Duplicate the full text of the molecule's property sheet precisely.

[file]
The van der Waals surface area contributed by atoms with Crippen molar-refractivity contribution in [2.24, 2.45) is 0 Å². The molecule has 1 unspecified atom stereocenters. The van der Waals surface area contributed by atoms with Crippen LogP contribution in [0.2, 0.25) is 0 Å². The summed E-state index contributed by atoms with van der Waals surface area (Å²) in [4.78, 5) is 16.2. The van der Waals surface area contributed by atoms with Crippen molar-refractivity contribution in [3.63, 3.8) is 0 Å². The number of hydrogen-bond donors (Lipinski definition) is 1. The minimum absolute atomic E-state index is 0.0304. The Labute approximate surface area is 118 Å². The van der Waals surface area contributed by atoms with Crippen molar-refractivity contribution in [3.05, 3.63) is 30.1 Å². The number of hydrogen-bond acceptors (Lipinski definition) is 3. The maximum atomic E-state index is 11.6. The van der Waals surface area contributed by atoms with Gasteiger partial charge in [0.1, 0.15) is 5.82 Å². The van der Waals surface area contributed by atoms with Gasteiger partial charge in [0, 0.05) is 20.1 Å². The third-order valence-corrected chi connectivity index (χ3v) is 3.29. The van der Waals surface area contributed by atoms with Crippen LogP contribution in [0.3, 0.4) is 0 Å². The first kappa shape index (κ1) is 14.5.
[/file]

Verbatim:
The van der Waals surface area contributed by atoms with Crippen molar-refractivity contribution in [2.24, 2.45) is 0 Å². The molecule has 1 unspecified atom stereocenters. The van der Waals surface area contributed by atoms with Crippen LogP contribution in [0.2, 0.25) is 0 Å². The summed E-state index contributed by atoms with van der Waals surface area (Å²) in [4.78, 5) is 16.2. The van der Waals surface area contributed by atoms with Crippen molar-refractivity contribution in [3.63, 3.8) is 0 Å². The number of hydrogen-bond donors (Lipinski definition) is 1. The minimum absolute atomic E-state index is 0.0304. The Labute approximate surface area is 118 Å². The van der Waals surface area contributed by atoms with Crippen molar-refractivity contribution in [3.05, 3.63) is 30.1 Å². The number of hydrogen-bond acceptors (Lipinski definition) is 3. The maximum atomic E-state index is 11.6. The van der Waals surface area contributed by atoms with Gasteiger partial charge in [0.1, 0.15) is 5.82 Å². The van der Waals surface area contributed by atoms with Gasteiger partial charge in [0, 0.05) is 20.1 Å². The third-order valence-corrected chi connectivity index (χ3v) is 3.29. The van der Waals surface area contributed by atoms with Crippen LogP contribution in [0.3, 0.4) is 0 Å². The first kappa shape index (κ1) is 14.5.